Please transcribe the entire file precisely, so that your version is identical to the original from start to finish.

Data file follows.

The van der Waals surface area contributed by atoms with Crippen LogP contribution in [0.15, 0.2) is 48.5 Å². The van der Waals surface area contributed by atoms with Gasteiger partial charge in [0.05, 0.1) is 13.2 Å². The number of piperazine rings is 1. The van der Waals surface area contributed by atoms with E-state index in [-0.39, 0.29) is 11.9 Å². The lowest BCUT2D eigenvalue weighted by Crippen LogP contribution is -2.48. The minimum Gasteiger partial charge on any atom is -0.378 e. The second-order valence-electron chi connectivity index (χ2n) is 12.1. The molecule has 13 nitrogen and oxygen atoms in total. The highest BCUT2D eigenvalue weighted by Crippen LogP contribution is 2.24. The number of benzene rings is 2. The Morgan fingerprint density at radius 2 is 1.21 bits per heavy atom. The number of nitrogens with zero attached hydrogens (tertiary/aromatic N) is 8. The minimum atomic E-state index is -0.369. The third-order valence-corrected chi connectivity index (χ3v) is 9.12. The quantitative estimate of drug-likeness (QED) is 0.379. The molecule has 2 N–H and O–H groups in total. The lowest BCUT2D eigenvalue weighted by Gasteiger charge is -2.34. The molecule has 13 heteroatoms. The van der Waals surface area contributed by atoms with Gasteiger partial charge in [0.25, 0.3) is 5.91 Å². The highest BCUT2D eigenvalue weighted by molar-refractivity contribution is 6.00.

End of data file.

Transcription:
The van der Waals surface area contributed by atoms with Crippen LogP contribution in [0.15, 0.2) is 48.5 Å². The van der Waals surface area contributed by atoms with Gasteiger partial charge in [0.05, 0.1) is 13.2 Å². The number of piperazine rings is 1. The van der Waals surface area contributed by atoms with E-state index in [-0.39, 0.29) is 11.9 Å². The lowest BCUT2D eigenvalue weighted by Crippen LogP contribution is -2.48. The minimum Gasteiger partial charge on any atom is -0.378 e. The second-order valence-electron chi connectivity index (χ2n) is 12.1. The molecule has 13 nitrogen and oxygen atoms in total. The highest BCUT2D eigenvalue weighted by Crippen LogP contribution is 2.24. The number of benzene rings is 2. The Morgan fingerprint density at radius 2 is 1.21 bits per heavy atom. The number of nitrogens with zero attached hydrogens (tertiary/aromatic N) is 8. The minimum atomic E-state index is -0.369. The third-order valence-corrected chi connectivity index (χ3v) is 9.12. The quantitative estimate of drug-likeness (QED) is 0.379. The molecule has 2 N–H and O–H groups in total. The lowest BCUT2D eigenvalue weighted by Gasteiger charge is -2.34. The molecule has 13 heteroatoms. The van der Waals surface area contributed by atoms with Gasteiger partial charge in [0.25, 0.3) is 5.91 Å². The highest BCUT2D eigenvalue weighted by molar-refractivity contribution is 6.00.